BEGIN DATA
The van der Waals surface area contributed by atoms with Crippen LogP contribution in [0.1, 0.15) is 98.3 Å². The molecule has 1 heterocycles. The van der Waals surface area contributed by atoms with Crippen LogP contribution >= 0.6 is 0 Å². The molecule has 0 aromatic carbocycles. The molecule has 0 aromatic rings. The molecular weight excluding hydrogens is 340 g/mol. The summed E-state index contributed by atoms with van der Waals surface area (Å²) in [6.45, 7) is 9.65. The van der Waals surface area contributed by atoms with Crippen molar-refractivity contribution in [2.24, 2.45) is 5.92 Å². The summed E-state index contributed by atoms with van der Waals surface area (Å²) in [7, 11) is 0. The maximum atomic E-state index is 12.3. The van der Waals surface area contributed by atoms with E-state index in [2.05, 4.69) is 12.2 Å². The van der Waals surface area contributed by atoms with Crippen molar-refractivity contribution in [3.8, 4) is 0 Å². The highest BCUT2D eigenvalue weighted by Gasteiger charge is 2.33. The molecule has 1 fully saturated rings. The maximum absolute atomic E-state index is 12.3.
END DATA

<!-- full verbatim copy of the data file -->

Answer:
The van der Waals surface area contributed by atoms with Crippen LogP contribution in [0.1, 0.15) is 98.3 Å². The molecule has 1 heterocycles. The van der Waals surface area contributed by atoms with Crippen LogP contribution >= 0.6 is 0 Å². The molecule has 0 aromatic carbocycles. The molecule has 0 aromatic rings. The molecular weight excluding hydrogens is 340 g/mol. The summed E-state index contributed by atoms with van der Waals surface area (Å²) in [6.45, 7) is 9.65. The van der Waals surface area contributed by atoms with Crippen molar-refractivity contribution in [2.24, 2.45) is 5.92 Å². The summed E-state index contributed by atoms with van der Waals surface area (Å²) in [7, 11) is 0. The maximum atomic E-state index is 12.3. The van der Waals surface area contributed by atoms with E-state index in [2.05, 4.69) is 12.2 Å². The van der Waals surface area contributed by atoms with Crippen molar-refractivity contribution in [3.8, 4) is 0 Å². The highest BCUT2D eigenvalue weighted by Gasteiger charge is 2.33. The molecule has 1 fully saturated rings. The maximum absolute atomic E-state index is 12.3.